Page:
Last week was my sixth week post-op on that surgery I've been whining about here for more than a month. Last week I finally began to feel energy returning to normal. The soreness that had been subsiding very slowly suddenly seemed to be far less noticeable. It began to appear that I was going to achieve some kind of normal, sooner rather than later.
All these issues had been keeping me from working at peak efficiency. Or any kind of efficiency. I was working. You can see above the elaborate revision project I just finished yesterday. But I started that damn thing last November after getting back from Whispering Pines. No, it shouldn't have taken this long. My inability to put in much daily time since the end of January, even though I work sitting down, was hugely frustrating. Part of it was physical issues, but a lot of it was mental. I just could not find a way to get my mind into work mode while feeling the way I was. I was late getting started in the morning and was usually lying down by mid-afternoon.
Is there a way to manage time under these kinds of circumstances? I'm not suggesting surgical patients be able to put in regular eight-hour shifts. But how about finding ways to do enough to satisfy us?
I hunted on-line for material on working while recovering from surgery or even illness. I found a lot on "working out" after surgery (which, truthfully, is of interest to me, too, but doesn't relate to today's subject). I also found information for employers and information on job discrimination. But anything on how to keep your head in the game? No.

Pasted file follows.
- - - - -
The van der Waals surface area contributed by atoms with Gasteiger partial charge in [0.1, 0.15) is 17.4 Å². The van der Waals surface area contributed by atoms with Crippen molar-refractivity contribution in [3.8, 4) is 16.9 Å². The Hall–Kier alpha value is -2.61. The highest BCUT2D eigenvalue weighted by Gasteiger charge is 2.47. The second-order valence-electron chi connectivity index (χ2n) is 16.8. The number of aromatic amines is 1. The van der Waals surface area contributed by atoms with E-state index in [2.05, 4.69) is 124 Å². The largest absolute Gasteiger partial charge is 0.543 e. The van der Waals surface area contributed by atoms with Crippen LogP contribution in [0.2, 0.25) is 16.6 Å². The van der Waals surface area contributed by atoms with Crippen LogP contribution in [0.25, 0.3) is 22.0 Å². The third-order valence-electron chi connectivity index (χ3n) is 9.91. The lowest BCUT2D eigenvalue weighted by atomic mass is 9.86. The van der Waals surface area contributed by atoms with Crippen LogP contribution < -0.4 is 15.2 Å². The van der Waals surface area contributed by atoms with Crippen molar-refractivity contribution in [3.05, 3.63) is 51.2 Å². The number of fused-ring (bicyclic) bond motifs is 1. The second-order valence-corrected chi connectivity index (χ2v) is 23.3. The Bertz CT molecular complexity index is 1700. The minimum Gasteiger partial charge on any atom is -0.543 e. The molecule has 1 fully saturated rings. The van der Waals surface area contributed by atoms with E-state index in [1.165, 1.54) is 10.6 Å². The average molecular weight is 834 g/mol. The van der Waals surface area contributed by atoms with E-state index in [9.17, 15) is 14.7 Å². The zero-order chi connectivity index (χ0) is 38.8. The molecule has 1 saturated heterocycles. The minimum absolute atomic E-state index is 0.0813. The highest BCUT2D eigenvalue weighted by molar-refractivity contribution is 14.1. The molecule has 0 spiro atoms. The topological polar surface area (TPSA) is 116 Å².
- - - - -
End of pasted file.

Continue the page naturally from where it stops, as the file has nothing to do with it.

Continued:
Now this is one of those privilege problems. If I worked a traditional job and couldn't take six weeks off, you can be sure I would have been back in the office, at least part-time, a couple of weeks earlier than I was. Or if this house was crawling with kids, I would have found a way to stay on my feet more than I did.
As it was, I just started doing my weekly planning (see left) this past Sunday. I couldn't even get myself to do that.
Oh, wait! Planning may have been my downfall. Or, rather, not planning. Perhaps having a variety of small jobs planned for a recovery period--catching up on reading professional journals, some children's books (I read masses of adult mystery serials), small promotional tasks--would not only mean getting something real done, but feeling that something real was getting done. Which could have an impact on the ability to do more. As it was, I did do small tasks, but not in any kind of organized, planned way. So I never had a sense that I was making progress, becoming more powerful and competent, and ready to move on.
Hmm. Maybe I'm on to a way to manage time for the ill and injured. Can I elaborate on this and then put it in a bottle and sell it?